Silver Color on Aluminium (Impossibile)!
I don't believe? I was ask many times how I can get silver color on aluminium tube nobody knows? (See letters # 8071.) I have china aluminium chair in my hands and look like silver. How I can get silver color in my chair. I have anodising line in my little job story but I don't now hemik or electrohemic process. Again I can't believe only china can make silver color on aluminium.
- Belgrade, Yugoslavia
Remove the oxidation by sanding it or cem. etch then polish it.Kelly Chadwick
- Ogden, UT
Here is one possible solution for your problem you can try BUFFING PROCESS on aluminium to get a shiny silvery finish. It will improve the surface quality as well the aesthetic of your component. I think this is the only possible way
The best way to obtain a silver finish that will last is to use chrome bond powder coating. This also has to be clear laqured for protection. All the car companies use this on alloy wheels the powder is Poly and can be purchased from AKZO NOBEL. Hope this is of help.
Best Regards,Richard Rinn
- Glasgow, Scotland
Here is a step by step guide.
1. Make the tube shine - any way you can.
2. Clean it well - degrease with solvent and soak clean is best if you can not do that just do the soak clean in a mild alkali cleaner for aluminium.
3. Rinse in clean water - check now for water breaks - these are areas where water does not want to stay on the surface and runs away from if you have any it is not clean enough.
4. The part should still be nice and shiny and aluminium coloured. If not the alloy could be the problem - If it has gone black it is a high copper alloy and the cleaner is not mild enough. If it has small amount of smut remove it with 50% commercial strength (59%) nitric acid 50% water then rinse.
- Sulphuric acid 96 or 98% a pure grade (battery will not do)
- Check chlorides are below 0.2 g/l
- (Simple test make a 0.2 g/l sodium chloride solution half fill a test tube then add silver nitrate solution approx. 1% or 0.1M to fill and mix do the same for the anodise solution - the salt solution should have more white stuff in it - if not throw away the tank of anodise solution and start again with better acid)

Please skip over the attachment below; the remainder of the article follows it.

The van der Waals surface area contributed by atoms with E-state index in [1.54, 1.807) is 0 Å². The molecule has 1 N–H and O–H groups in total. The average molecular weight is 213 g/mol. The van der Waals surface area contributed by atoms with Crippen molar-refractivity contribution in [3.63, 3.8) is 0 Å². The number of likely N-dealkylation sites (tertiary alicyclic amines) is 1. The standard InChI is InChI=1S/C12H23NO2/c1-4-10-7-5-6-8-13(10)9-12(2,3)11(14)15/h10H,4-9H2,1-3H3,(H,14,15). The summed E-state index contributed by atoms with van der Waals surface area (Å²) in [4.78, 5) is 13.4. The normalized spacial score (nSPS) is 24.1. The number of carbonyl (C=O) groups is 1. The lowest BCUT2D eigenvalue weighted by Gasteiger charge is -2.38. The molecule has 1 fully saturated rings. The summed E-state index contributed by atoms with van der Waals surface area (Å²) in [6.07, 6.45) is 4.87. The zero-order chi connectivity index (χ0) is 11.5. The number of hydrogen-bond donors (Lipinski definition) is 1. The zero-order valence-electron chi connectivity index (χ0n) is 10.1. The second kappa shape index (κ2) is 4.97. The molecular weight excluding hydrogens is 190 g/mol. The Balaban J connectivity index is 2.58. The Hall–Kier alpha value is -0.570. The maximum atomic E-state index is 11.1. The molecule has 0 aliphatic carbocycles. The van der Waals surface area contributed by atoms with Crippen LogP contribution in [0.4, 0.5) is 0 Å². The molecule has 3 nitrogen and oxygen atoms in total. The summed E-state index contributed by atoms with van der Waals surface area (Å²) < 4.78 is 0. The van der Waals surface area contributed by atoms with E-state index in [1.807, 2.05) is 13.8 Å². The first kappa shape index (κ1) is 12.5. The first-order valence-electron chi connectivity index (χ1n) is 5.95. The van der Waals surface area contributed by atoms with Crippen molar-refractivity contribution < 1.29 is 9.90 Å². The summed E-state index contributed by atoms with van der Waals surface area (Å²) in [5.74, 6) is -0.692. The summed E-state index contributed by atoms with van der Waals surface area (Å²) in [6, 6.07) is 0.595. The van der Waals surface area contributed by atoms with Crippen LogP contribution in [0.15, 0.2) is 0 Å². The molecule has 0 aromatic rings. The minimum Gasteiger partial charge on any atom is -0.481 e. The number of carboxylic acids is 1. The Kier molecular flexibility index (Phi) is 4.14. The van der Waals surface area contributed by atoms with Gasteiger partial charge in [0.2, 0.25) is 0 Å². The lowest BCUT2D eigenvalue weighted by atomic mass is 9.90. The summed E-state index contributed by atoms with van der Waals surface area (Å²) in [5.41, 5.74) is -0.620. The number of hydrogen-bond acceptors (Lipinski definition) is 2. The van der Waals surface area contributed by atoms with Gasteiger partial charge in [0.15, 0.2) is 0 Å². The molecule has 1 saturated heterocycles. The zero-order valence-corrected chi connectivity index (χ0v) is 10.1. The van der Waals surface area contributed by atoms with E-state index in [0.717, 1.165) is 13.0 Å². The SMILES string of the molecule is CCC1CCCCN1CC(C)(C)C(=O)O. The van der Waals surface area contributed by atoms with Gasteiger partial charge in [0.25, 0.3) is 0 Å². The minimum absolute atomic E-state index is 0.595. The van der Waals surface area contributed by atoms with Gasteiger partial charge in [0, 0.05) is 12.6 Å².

- Concentration 140-180 g/l as H2SO4 About 9% by volume (always add acid to water - and be careful as it gets hot)
- Temperature 18-22 C (chilling will be needed if doing big loads one after each other)
- The jobs are anodic held on aluminium wire or titanium jigs. Cathodes are lead sheet (we use roofing flashing - lead for roofs) about 1/2 the area of work being processed
- Load the parts on zero volts.
- Slowly raise the voltage - look what the current is doing it should go up then fall back - if it does not fall you may be etching.
- Take the current up to about 15V (this is where the alloy and thickness needed come into play, you may need to go higher).
- Anodise for time required - for this a short time of only 15 minutes should be OK - the coat will be thin but should allow the silver colour out.
6. Remove and rinse - the part should be nice and silver, if it has gone gray this could by the alloy it could be the film is too thick - play around with the time and voltage.
7. Seal - this is where you may have problems - seal in hot water. Hotter than 96C and it must be deionised conductivity less than 100 microS per cm.
8. Remove and dry and hopefully admire the silver anodise.
Hope I have not been too simple with this.
surface treatment shop - Stroud, Glos, England
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